Lord Paddy Ashdown has urged UK voters to be proud of their "mongrel nation," in a bid to counter the anti-immigration warnings from Brexit campaigners in the EU referendum campaign. The former Liberal Democrat leader, addressing a small audience at the RAF Club in London's Mayfair on 10 June, claimed that breaking away from Brussels would not help Britain address the issue.
"We seem to act nowadays as if immigration is a new challenge, it's not... [Sir Winston] Churchill called us a mongrel nation, made up as we are of Saxons, Danes and Vikings, Huguenots, Jews, West Indians and a new wave of European workers from Eastern Europe," the peer declared.
"That is what has shaped our national character and, by the way, London is the mongrel city, which is one of the reasons why it is the world's only successful mega international city."
He added: "Migration is not a new fact, it is an age old one and it's not going to go away. Mass movements of people is the new norm, the new global strategic challenge of our time. This is an issue which cannot be tackled by individual nations acting alone, it can only be tackled regionally and globally."
Ashdown also warned that a Brexit could see French-style migrant camps appearing in the south of England. "Even the UK cannot avoid the effects of mass migration by ducking out of Europe, as we shall discover painfully and directly if we do vote Brexit and Calais, with its barbed wire, its police controls and its squalid human camps moves to Dover."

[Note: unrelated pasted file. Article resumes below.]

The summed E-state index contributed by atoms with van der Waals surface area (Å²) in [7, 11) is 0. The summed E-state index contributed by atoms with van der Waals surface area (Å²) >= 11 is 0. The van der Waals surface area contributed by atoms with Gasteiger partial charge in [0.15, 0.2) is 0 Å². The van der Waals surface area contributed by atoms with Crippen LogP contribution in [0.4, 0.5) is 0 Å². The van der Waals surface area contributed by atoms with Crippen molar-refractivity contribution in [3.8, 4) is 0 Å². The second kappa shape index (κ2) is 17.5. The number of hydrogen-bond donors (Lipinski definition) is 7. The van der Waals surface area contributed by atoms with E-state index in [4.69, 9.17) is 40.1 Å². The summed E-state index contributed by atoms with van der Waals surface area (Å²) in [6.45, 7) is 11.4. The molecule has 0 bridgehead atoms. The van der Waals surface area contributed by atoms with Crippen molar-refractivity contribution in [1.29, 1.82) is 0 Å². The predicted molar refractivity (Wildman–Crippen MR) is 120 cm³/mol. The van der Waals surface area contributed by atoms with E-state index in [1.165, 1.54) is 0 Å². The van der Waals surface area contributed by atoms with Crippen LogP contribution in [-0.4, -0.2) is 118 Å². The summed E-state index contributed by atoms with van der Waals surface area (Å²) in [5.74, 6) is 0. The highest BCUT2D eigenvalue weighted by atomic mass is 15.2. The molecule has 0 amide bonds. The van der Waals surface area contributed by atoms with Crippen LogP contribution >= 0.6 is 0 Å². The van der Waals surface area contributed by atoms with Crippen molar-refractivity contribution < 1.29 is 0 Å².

The comments come after Vote Leave, the official Brexit campaign, announced that they supported an Australian-style points system to reduce the UK's immigration levels. The group, supported by Boris Johnson and Justice Secretary Michael Gove, made the move after the Office for National Statistics (ONS) revealed that net migration to the UK had climbed to 333,000 in 2015 – three times more than David Cameron's "tens of thousands" pledge.
Ashdown also attacked Brexit campaigners' claims that a Leave vote on 23 June would help restore the UK's sovereignty. The Liberal Democrat peer claimed this definition of sovereignty was severely outdated.
"For a medium sized nation like Britain, standing alone does not give us more control, it makes us more vulnerable to global forces. It hands the control that we enjoy – by pooling sovereignty with our friends – over to the global forces to which we would be more nakedly exposed. Pooling sovereignty with our friends does not diminish British sovereignty, it is increases it."
Ashdown's speech comes with less than two weeks to go before the EU referendum, with some recent opinion polls putting the campaigns near neck-and-neck. The latest online survey from YouGov, of more than 2,000 people between 5 and 6 May, put Remain on 43% and Leave on 42%, with 11% of respondents undecided.